Toronto infertility and pregnancy loss counsellor Erica Berman sees a lot of people suffering in silence and feeling immense shame about what they’re going through.

“Culturally speaking, we’re obsessed with fertility and we think it’s fodder for the public to talk about women’s bodies … [we feel] we can give pregnant women judgment about what they should and shouldn’t do,” she says. “But when it comes to infertility and pregnancy loss nobody knows what to say, nobody knows how to handle it.”

That means women who do talk about it can open themselves up to well-meaning but misguided comments.

“There is the occasional person that says something a little hurtful, like, ‘It happens to a lot of people,’” says one Mississauga woman, a 31-year-old accountant, who miscarried at 10 weeks. “I didn’t know why that bothered me, and then I read somewhere that it’s like saying to someone [mourning a death from a car accident or cancer], ‘Oh, it’s really common.’ You would never say that.”

But because it doesn’t conform with our expectations about what is “natural” or “normal,” infertility and loss are hard to understand unless you’ve been there, says Berman, who has experienced it herself. It feels like “you’re struggling for oxygen … It’s that primal.” And not being able to fulfill a vision of a family for yourself can also lead to deep grief.


ThinkstockEven in a culture where social media is flooded with intimate details from ultrasound images of fetuses on Facebook to growing baby bumps, there is a still caution around revealing the full, experience of reproduction.

“I see, regularly, people who are extremely upset all the way to clinically depressed and anxious, dealing with suicidal ideation, feeling they have no reason to live,” she says. “That even happens to women dealing with secondary infertility, when they already have a child.”

Danielle describes her losses as an incredibly “isolating” experiences.

“And to talk about it to people, that the thing that everybody should be able to do you can’t and to talk about the loss, I couldn’t do it,” she says. “Especially the longer it went after the losses, the harder it got to talk about. … I didn’t want the pity.”

Motherhood is still seen as the most important role in a woman’s life and the inability to fulfill that role is still thought of as a failure, says Glenda Wall, a professor of sociology at Wilfrid Laurier University in Waterloo, Ont. And thanks to our risk-averse culture, women often blame themselves when things go wrong. The three-month code of silence around a pregnancy is meant to protect people from the pain and awkwardness of discussing a miscarriage, she says.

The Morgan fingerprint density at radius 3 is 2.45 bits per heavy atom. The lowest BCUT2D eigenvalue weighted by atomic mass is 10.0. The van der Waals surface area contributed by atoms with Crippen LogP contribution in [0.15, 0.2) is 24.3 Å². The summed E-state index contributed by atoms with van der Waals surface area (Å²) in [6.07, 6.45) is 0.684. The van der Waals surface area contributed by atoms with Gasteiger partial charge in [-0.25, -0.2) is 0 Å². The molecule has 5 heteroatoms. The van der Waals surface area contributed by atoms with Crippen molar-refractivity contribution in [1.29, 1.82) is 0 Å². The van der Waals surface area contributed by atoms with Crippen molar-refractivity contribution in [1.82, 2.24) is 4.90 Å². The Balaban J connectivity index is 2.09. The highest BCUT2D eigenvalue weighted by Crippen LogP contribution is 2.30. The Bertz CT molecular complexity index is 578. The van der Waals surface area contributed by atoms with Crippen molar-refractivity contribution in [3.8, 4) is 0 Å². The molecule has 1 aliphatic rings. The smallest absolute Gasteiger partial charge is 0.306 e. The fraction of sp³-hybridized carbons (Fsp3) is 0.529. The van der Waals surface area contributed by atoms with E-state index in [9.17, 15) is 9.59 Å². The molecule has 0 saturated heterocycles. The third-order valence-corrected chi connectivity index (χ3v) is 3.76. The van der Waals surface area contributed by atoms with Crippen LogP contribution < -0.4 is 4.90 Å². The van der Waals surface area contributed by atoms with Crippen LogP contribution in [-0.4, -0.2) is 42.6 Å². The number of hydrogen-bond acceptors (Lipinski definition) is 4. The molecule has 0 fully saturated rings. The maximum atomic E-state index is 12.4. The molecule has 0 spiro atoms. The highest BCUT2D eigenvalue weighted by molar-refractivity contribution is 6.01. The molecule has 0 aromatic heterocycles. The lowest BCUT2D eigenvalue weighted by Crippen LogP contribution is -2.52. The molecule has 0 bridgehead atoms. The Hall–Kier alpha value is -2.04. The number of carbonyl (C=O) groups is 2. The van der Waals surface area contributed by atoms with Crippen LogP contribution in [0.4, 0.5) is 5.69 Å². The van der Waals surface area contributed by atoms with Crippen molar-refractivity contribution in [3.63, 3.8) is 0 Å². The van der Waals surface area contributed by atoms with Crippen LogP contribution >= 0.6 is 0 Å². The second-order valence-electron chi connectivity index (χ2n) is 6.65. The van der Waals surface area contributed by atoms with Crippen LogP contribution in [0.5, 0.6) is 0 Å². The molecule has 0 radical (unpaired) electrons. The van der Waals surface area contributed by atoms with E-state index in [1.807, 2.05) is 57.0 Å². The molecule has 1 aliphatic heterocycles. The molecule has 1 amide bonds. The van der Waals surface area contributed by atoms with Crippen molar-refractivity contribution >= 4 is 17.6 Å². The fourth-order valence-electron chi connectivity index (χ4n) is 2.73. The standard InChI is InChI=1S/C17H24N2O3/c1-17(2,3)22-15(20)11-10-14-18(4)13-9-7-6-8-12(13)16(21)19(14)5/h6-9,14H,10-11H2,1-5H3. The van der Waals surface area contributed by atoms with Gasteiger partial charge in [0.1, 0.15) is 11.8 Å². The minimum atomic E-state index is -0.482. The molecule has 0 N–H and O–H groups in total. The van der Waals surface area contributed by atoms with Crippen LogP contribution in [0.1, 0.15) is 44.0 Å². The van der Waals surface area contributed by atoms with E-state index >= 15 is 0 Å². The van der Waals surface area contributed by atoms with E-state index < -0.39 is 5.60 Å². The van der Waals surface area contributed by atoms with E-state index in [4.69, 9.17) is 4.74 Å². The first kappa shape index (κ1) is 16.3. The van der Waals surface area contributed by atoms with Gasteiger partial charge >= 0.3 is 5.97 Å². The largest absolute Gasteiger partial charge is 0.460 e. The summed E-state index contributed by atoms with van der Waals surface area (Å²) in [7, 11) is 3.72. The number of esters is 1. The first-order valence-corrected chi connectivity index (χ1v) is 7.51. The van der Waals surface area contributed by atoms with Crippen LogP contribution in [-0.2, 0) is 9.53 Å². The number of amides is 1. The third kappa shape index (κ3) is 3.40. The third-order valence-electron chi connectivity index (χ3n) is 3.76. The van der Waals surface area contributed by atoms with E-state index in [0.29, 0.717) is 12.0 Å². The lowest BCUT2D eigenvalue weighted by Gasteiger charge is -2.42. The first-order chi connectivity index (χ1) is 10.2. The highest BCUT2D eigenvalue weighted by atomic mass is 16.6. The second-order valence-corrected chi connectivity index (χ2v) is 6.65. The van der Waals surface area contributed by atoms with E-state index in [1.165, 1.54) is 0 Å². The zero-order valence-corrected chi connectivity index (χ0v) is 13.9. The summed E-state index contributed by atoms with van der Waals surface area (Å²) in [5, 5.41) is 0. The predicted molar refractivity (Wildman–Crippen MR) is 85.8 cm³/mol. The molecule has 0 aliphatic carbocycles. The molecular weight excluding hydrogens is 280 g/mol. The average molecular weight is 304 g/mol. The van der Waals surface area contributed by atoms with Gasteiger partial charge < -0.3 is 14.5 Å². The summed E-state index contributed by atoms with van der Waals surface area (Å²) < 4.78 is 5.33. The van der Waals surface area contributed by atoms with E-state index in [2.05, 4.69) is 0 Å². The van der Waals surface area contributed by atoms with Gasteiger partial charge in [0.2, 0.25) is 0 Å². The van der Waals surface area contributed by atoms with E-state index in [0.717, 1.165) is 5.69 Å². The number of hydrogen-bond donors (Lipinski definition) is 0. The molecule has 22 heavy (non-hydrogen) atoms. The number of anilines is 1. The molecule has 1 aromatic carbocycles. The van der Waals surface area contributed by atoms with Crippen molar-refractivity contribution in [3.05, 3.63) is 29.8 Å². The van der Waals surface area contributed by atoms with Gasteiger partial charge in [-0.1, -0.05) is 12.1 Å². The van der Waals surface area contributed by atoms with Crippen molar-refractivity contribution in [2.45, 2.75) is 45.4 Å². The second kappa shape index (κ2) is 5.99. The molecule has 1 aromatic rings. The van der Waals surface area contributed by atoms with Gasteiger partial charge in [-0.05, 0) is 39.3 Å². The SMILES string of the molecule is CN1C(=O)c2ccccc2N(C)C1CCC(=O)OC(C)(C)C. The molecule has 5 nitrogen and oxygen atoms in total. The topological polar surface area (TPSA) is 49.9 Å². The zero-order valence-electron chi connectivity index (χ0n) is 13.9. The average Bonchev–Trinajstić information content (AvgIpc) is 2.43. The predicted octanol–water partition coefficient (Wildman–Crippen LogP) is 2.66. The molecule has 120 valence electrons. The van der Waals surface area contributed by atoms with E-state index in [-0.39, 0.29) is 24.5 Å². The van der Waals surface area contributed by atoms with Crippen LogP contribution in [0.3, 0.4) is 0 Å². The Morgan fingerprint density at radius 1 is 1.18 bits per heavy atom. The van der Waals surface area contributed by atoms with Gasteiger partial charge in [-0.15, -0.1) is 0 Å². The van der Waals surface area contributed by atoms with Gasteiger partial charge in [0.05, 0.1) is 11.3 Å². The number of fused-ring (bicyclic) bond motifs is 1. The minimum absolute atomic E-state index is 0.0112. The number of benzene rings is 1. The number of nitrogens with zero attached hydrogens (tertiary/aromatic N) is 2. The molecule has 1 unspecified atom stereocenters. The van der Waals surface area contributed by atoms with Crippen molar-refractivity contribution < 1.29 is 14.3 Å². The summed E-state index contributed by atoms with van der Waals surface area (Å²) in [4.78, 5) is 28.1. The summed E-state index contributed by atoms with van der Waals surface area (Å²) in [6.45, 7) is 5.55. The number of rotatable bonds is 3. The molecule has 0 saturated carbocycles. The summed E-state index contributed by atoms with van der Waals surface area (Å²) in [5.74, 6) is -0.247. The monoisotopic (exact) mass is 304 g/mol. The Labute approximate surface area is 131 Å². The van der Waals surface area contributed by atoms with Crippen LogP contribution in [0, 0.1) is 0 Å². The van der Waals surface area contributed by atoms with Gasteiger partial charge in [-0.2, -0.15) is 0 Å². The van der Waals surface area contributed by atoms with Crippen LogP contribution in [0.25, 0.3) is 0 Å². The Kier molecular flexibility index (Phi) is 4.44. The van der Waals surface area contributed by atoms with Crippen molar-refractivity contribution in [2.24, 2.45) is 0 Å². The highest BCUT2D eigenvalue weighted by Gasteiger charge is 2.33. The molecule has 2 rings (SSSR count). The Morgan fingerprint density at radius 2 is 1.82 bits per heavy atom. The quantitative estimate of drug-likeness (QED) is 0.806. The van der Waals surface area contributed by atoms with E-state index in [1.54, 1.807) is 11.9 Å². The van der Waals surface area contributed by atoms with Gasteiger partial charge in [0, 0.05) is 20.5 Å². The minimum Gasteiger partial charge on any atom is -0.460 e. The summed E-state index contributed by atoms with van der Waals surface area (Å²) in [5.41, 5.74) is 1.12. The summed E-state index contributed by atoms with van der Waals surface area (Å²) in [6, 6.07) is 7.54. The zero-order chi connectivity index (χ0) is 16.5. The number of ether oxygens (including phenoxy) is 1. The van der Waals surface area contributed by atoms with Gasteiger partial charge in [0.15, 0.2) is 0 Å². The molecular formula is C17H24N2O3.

Agrell considers that code to be “old fashioned,” she tweeted.

The problem, she says, is not what we share but that, as she puts it: “We’re bad at taking on each other’s pain.”

But she does believe that is changing.

“We just need to think about the messages we send to people when we use certain words or when we ask certain questions,” she says. “And we need to recognize that pregnancy’s not an accessory – it’s a process. And it’s not a process that always goes well for people.”

Agrell believes that talking more openly about reproductive issues would help counter dangerous misinformation and stigma around fertility, loss and abortion.

Of course people should not feel pressured to discuss something so personal and painful, but they should know, she says, that there is a choice.

“They should recognize there’s an environment in which they can if they want to and when they’re ready to.

“I couldn’t have talked about this two years ago, I couldn’t have talked about it out loud. But now I’m in a place where I’m reconciled with what’s going on.”

National Post